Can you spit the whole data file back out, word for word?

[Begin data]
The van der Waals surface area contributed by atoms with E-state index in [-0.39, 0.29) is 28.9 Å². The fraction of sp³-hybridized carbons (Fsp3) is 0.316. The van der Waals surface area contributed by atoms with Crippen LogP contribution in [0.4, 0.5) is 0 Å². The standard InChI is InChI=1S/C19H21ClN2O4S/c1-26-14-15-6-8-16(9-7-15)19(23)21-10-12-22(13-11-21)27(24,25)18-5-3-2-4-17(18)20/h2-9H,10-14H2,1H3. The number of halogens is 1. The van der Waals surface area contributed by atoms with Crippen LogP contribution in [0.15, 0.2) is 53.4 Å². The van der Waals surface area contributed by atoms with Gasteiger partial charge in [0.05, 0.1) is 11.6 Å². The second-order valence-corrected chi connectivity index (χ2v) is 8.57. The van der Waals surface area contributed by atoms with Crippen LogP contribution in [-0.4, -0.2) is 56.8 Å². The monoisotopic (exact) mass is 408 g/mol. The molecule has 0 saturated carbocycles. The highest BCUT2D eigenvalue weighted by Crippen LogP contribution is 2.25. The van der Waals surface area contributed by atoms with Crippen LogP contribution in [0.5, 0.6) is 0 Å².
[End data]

The van der Waals surface area contributed by atoms with E-state index in [-0.39, 0.29) is 28.9 Å². The fraction of sp³-hybridized carbons (Fsp3) is 0.316. The van der Waals surface area contributed by atoms with Crippen LogP contribution in [0.4, 0.5) is 0 Å². The standard InChI is InChI=1S/C19H21ClN2O4S/c1-26-14-15-6-8-16(9-7-15)19(23)21-10-12-22(13-11-21)27(24,25)18-5-3-2-4-17(18)20/h2-9H,10-14H2,1H3. The number of halogens is 1. The van der Waals surface area contributed by atoms with Crippen LogP contribution in [0.15, 0.2) is 53.4 Å². The van der Waals surface area contributed by atoms with Gasteiger partial charge in [0.05, 0.1) is 11.6 Å². The second-order valence-corrected chi connectivity index (χ2v) is 8.57. The van der Waals surface area contributed by atoms with Crippen LogP contribution in [-0.4, -0.2) is 56.8 Å². The monoisotopic (exact) mass is 408 g/mol. The molecule has 0 saturated carbocycles. The highest BCUT2D eigenvalue weighted by Crippen LogP contribution is 2.25. The van der Waals surface area contributed by atoms with Crippen LogP contribution in [0.5, 0.6) is 0 Å².